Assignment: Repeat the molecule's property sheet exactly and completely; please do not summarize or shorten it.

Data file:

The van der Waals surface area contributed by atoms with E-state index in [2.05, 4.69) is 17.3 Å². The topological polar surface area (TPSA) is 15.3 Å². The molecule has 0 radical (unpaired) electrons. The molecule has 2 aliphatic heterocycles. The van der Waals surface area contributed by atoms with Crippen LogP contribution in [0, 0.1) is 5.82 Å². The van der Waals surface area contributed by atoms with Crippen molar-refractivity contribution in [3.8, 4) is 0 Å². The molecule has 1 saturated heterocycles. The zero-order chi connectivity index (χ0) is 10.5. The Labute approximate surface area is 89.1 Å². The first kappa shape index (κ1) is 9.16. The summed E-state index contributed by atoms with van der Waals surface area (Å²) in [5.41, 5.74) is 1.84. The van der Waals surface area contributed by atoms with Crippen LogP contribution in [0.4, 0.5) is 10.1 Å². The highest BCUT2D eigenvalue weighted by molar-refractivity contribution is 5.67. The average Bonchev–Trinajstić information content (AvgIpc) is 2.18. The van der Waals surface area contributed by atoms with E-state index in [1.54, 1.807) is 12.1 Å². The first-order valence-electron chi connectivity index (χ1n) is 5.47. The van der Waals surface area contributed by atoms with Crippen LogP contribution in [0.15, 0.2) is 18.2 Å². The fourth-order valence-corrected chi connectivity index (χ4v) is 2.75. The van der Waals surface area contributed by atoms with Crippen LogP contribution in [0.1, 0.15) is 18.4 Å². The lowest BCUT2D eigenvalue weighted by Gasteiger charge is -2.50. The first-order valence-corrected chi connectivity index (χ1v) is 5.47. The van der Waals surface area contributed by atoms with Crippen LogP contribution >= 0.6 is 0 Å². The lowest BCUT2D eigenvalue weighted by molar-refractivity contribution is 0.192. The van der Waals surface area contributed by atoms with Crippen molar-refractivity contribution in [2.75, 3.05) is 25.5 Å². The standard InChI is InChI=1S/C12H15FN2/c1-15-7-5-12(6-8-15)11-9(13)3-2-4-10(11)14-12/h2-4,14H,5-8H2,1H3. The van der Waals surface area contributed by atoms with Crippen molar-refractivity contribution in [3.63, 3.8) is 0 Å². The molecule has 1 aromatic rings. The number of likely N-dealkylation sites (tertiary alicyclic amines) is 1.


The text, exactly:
The van der Waals surface area contributed by atoms with E-state index in [2.05, 4.69) is 17.3 Å². The topological polar surface area (TPSA) is 15.3 Å². The molecule has 0 radical (unpaired) electrons. The molecule has 2 aliphatic heterocycles. The van der Waals surface area contributed by atoms with Crippen LogP contribution in [0, 0.1) is 5.82 Å². The van der Waals surface area contributed by atoms with Crippen molar-refractivity contribution in [3.8, 4) is 0 Å². The molecule has 1 saturated heterocycles. The zero-order chi connectivity index (χ0) is 10.5. The Labute approximate surface area is 89.1 Å². The first kappa shape index (κ1) is 9.16. The summed E-state index contributed by atoms with van der Waals surface area (Å²) in [5.41, 5.74) is 1.84. The van der Waals surface area contributed by atoms with Crippen LogP contribution in [0.4, 0.5) is 10.1 Å². The highest BCUT2D eigenvalue weighted by molar-refractivity contribution is 5.67. The average Bonchev–Trinajstić information content (AvgIpc) is 2.18. The van der Waals surface area contributed by atoms with E-state index in [1.54, 1.807) is 12.1 Å². The first-order valence-electron chi connectivity index (χ1n) is 5.47. The van der Waals surface area contributed by atoms with Crippen LogP contribution in [0.15, 0.2) is 18.2 Å². The fourth-order valence-corrected chi connectivity index (χ4v) is 2.75. The van der Waals surface area contributed by atoms with Crippen LogP contribution in [0.1, 0.15) is 18.4 Å². The lowest BCUT2D eigenvalue weighted by Gasteiger charge is -2.50. The first-order valence-corrected chi connectivity index (χ1v) is 5.47. The van der Waals surface area contributed by atoms with Crippen LogP contribution >= 0.6 is 0 Å². The lowest BCUT2D eigenvalue weighted by molar-refractivity contribution is 0.192. The van der Waals surface area contributed by atoms with Crippen molar-refractivity contribution in [2.75, 3.05) is 25.5 Å². The standard InChI is InChI=1S/C12H15FN2/c1-15-7-5-12(6-8-15)11-9(13)3-2-4-10(11)14-12/h2-4,14H,5-8H2,1H3. The van der Waals surface area contributed by atoms with Crippen molar-refractivity contribution in [3.63, 3.8) is 0 Å². The molecule has 1 aromatic rings. The number of likely N-dealkylation sites (tertiary alicyclic amines) is 1.